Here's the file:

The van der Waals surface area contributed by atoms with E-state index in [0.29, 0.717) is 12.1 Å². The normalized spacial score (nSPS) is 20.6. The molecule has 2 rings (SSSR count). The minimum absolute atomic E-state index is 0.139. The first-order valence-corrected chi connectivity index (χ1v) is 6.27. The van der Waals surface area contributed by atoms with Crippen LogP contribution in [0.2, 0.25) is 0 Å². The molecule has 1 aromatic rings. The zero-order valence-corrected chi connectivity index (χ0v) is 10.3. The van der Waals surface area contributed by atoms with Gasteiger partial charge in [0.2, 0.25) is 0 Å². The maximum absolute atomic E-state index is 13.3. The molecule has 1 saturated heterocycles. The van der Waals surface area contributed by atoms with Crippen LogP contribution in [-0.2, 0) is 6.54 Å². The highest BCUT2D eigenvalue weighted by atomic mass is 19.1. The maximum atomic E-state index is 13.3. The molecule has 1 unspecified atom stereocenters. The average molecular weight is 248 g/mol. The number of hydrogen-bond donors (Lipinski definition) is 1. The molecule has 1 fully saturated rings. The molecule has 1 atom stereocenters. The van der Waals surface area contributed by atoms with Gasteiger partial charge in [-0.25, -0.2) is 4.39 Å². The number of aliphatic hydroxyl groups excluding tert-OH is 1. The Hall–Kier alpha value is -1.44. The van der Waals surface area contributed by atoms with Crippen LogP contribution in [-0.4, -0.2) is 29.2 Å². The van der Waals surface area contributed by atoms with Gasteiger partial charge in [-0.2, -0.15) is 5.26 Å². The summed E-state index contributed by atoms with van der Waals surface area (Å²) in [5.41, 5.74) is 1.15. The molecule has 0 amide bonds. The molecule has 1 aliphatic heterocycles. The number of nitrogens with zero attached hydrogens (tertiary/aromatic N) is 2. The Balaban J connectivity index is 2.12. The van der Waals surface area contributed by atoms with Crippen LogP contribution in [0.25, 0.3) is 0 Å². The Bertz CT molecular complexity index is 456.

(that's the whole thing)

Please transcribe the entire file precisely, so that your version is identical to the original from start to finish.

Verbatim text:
The van der Waals surface area contributed by atoms with E-state index in [0.29, 0.717) is 12.1 Å². The normalized spacial score (nSPS) is 20.6. The molecule has 2 rings (SSSR count). The minimum absolute atomic E-state index is 0.139. The first-order valence-corrected chi connectivity index (χ1v) is 6.27. The van der Waals surface area contributed by atoms with Crippen LogP contribution in [0.2, 0.25) is 0 Å². The molecule has 1 aromatic rings. The zero-order valence-corrected chi connectivity index (χ0v) is 10.3. The van der Waals surface area contributed by atoms with Gasteiger partial charge in [0.2, 0.25) is 0 Å². The maximum absolute atomic E-state index is 13.3. The molecule has 1 saturated heterocycles. The van der Waals surface area contributed by atoms with Crippen LogP contribution in [-0.2, 0) is 6.54 Å². The highest BCUT2D eigenvalue weighted by atomic mass is 19.1. The maximum atomic E-state index is 13.3. The molecule has 1 unspecified atom stereocenters. The average molecular weight is 248 g/mol. The number of hydrogen-bond donors (Lipinski definition) is 1. The molecule has 1 fully saturated rings. The molecule has 1 atom stereocenters. The van der Waals surface area contributed by atoms with Gasteiger partial charge in [-0.25, -0.2) is 4.39 Å². The number of aliphatic hydroxyl groups excluding tert-OH is 1. The Hall–Kier alpha value is -1.44. The van der Waals surface area contributed by atoms with Crippen LogP contribution in [-0.4, -0.2) is 29.2 Å². The van der Waals surface area contributed by atoms with Gasteiger partial charge in [-0.2, -0.15) is 5.26 Å². The summed E-state index contributed by atoms with van der Waals surface area (Å²) in [5.41, 5.74) is 1.15. The molecule has 0 amide bonds. The molecule has 1 aliphatic heterocycles. The number of nitrogens with zero attached hydrogens (tertiary/aromatic N) is 2. The Balaban J connectivity index is 2.12. The van der Waals surface area contributed by atoms with Crippen LogP contribution in [0.25, 0.3) is 0 Å². The Bertz CT molecular complexity index is 456.